Fast Company

Microsoft Dabbling With Cloud-Based "Midori" OS?

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Hints in the code of Microsoft's .NET Framework have led some to draw a surprising conclusion: Microsoft may be developing a new OS, based on its "Midori" tech demonstrator, that is a radical departure from its OS history. Long derided for being complacent about planning for the future of computing tech, it seems that MS really does have action plans in place.

SD Times has gathered some opinions around the few facts we know so far. Midori is a product of Microsoft Research's Singularity project, designed to produce an Internet-centric OS that works with "distributed concurrent systems" (think multicore technology in the latest chips, with 4, 6 or even 8 tiny CPUs in one chip package.) According to one of the publication's contributors, Larry O'Brien, the Midori code is an "attempt to create a new foundation for the operating system" that's different in that it looks like MS is prepared to "break with compatibility" with previous OS attempts, or "at least wall off compatibility to a virtual machine."  

Is this a new OS that breaks with the successful but mind-bogglingly slow progression of Windows? Or will it, too, pile incremental improvements (better code, improved security, UI changes and so on) on top of a roughly unchanged code "heart" beating inside? MS looks like it's winding Midori into its cloud-based .NET system, meaning it may be an off-PC OS that never really dwells on your hard drive, instead coming over the wire from the cloud. This would be a new thing for users, and it would let MS keep tighter control over how the OS worked, as it would all "live" on MS hard drives in MS servers. It would also position MS in a better place to combat cloud-OS efforts from competitors like Amazon and Google. But it's not obvious how MS would sell this new radically clever system to users, who are all conditioned to thinking of MS products in the style that they've always worked. So instead Midori may be intended to be used only in special locations, such as in data center computers, where its parallel processing skills would work very well.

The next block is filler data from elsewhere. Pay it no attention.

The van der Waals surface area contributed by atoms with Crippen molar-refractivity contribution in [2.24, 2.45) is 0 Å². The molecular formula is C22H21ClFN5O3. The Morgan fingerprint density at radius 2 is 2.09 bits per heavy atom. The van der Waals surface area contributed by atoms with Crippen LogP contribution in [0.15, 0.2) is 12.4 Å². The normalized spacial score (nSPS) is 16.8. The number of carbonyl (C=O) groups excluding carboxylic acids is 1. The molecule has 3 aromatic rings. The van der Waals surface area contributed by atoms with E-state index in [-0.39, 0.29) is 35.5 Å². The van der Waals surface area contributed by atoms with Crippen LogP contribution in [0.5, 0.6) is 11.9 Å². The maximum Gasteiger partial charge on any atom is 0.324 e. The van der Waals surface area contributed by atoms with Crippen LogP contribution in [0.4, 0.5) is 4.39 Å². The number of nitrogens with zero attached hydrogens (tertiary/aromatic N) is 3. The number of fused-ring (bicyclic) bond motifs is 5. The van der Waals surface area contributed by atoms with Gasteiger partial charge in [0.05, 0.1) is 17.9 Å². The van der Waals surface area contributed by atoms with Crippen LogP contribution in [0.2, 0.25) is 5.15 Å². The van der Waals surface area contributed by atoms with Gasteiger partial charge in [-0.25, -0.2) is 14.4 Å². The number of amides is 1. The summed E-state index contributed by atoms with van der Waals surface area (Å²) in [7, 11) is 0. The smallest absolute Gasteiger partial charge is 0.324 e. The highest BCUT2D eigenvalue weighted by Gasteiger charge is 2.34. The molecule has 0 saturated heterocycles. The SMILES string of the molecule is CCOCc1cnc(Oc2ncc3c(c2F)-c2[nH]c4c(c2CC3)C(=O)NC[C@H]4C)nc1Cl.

The one thing we do think we know is that Midori is definitely aimed at parallelized code writing--which makes it much more future proof than an OS like Windows. Expect to hear that word "Midori" bandied about more as time passes.

Image via Picasa user Sotti

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